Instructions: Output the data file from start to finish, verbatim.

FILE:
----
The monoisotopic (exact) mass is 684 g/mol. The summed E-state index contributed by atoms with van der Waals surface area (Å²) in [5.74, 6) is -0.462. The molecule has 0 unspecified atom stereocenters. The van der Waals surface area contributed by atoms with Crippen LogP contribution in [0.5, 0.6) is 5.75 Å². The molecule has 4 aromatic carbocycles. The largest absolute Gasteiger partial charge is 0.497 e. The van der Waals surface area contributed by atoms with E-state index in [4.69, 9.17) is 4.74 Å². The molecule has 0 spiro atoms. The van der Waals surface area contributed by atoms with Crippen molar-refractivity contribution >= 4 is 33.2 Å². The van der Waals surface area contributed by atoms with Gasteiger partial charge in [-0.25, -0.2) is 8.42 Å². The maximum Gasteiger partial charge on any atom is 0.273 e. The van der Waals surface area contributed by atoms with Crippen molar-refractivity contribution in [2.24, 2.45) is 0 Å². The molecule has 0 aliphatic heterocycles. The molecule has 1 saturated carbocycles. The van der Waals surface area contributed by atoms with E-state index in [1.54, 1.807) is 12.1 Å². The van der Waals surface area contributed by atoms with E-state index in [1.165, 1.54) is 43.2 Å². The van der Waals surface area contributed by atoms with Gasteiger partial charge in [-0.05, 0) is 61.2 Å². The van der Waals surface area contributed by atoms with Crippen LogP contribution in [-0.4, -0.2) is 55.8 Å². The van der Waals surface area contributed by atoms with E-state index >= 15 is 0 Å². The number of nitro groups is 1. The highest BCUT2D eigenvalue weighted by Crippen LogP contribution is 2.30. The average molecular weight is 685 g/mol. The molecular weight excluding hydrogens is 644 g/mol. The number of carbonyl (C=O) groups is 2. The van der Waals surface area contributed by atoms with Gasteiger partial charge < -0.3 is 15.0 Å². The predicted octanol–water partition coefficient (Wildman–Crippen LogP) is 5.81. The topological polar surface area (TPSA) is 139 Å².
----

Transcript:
The monoisotopic (exact) mass is 684 g/mol. The summed E-state index contributed by atoms with van der Waals surface area (Å²) in [5.74, 6) is -0.462. The molecule has 0 unspecified atom stereocenters. The van der Waals surface area contributed by atoms with Crippen LogP contribution in [0.5, 0.6) is 5.75 Å². The molecule has 4 aromatic carbocycles. The largest absolute Gasteiger partial charge is 0.497 e. The van der Waals surface area contributed by atoms with E-state index in [4.69, 9.17) is 4.74 Å². The molecule has 0 spiro atoms. The van der Waals surface area contributed by atoms with Crippen molar-refractivity contribution >= 4 is 33.2 Å². The van der Waals surface area contributed by atoms with Gasteiger partial charge in [-0.25, -0.2) is 8.42 Å². The maximum Gasteiger partial charge on any atom is 0.273 e. The van der Waals surface area contributed by atoms with Crippen molar-refractivity contribution in [2.24, 2.45) is 0 Å². The molecule has 0 aliphatic heterocycles. The molecule has 1 saturated carbocycles. The van der Waals surface area contributed by atoms with E-state index in [1.54, 1.807) is 12.1 Å². The van der Waals surface area contributed by atoms with E-state index in [1.165, 1.54) is 43.2 Å². The van der Waals surface area contributed by atoms with Gasteiger partial charge in [-0.05, 0) is 61.2 Å². The van der Waals surface area contributed by atoms with Crippen LogP contribution in [-0.4, -0.2) is 55.8 Å². The van der Waals surface area contributed by atoms with E-state index >= 15 is 0 Å². The number of nitro groups is 1. The highest BCUT2D eigenvalue weighted by Crippen LogP contribution is 2.30. The average molecular weight is 685 g/mol. The molecular weight excluding hydrogens is 644 g/mol. The number of carbonyl (C=O) groups is 2. The van der Waals surface area contributed by atoms with Gasteiger partial charge < -0.3 is 15.0 Å². The predicted octanol–water partition coefficient (Wildman–Crippen LogP) is 5.81. The topological polar surface area (TPSA) is 139 Å².